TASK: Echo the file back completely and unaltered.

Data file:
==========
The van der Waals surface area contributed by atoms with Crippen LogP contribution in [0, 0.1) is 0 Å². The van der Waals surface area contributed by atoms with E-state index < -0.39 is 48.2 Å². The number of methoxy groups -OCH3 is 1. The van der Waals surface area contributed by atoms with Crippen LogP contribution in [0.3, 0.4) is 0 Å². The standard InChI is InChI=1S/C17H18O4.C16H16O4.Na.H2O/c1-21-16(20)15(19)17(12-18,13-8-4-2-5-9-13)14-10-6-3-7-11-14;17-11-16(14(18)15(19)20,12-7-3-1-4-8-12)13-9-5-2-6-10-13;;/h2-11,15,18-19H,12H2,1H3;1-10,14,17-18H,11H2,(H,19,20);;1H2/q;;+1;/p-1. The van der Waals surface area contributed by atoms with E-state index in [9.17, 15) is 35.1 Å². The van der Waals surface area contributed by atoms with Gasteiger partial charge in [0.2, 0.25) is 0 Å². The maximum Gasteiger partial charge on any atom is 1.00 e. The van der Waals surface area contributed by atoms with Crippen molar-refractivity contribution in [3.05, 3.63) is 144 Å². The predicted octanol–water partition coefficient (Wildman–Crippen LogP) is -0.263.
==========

The van der Waals surface area contributed by atoms with Crippen LogP contribution in [0, 0.1) is 0 Å². The van der Waals surface area contributed by atoms with E-state index < -0.39 is 48.2 Å². The number of methoxy groups -OCH3 is 1. The van der Waals surface area contributed by atoms with Crippen LogP contribution in [0.3, 0.4) is 0 Å². The standard InChI is InChI=1S/C17H18O4.C16H16O4.Na.H2O/c1-21-16(20)15(19)17(12-18,13-8-4-2-5-9-13)14-10-6-3-7-11-14;17-11-16(14(18)15(19)20,12-7-3-1-4-8-12)13-9-5-2-6-10-13;;/h2-11,15,18-19H,12H2,1H3;1-10,14,17-18H,11H2,(H,19,20);;1H2/q;;+1;/p-1. The van der Waals surface area contributed by atoms with E-state index in [9.17, 15) is 35.1 Å². The van der Waals surface area contributed by atoms with Gasteiger partial charge in [0.2, 0.25) is 0 Å². The maximum Gasteiger partial charge on any atom is 1.00 e. The van der Waals surface area contributed by atoms with Crippen molar-refractivity contribution in [3.05, 3.63) is 144 Å². The predicted octanol–water partition coefficient (Wildman–Crippen LogP) is -0.263.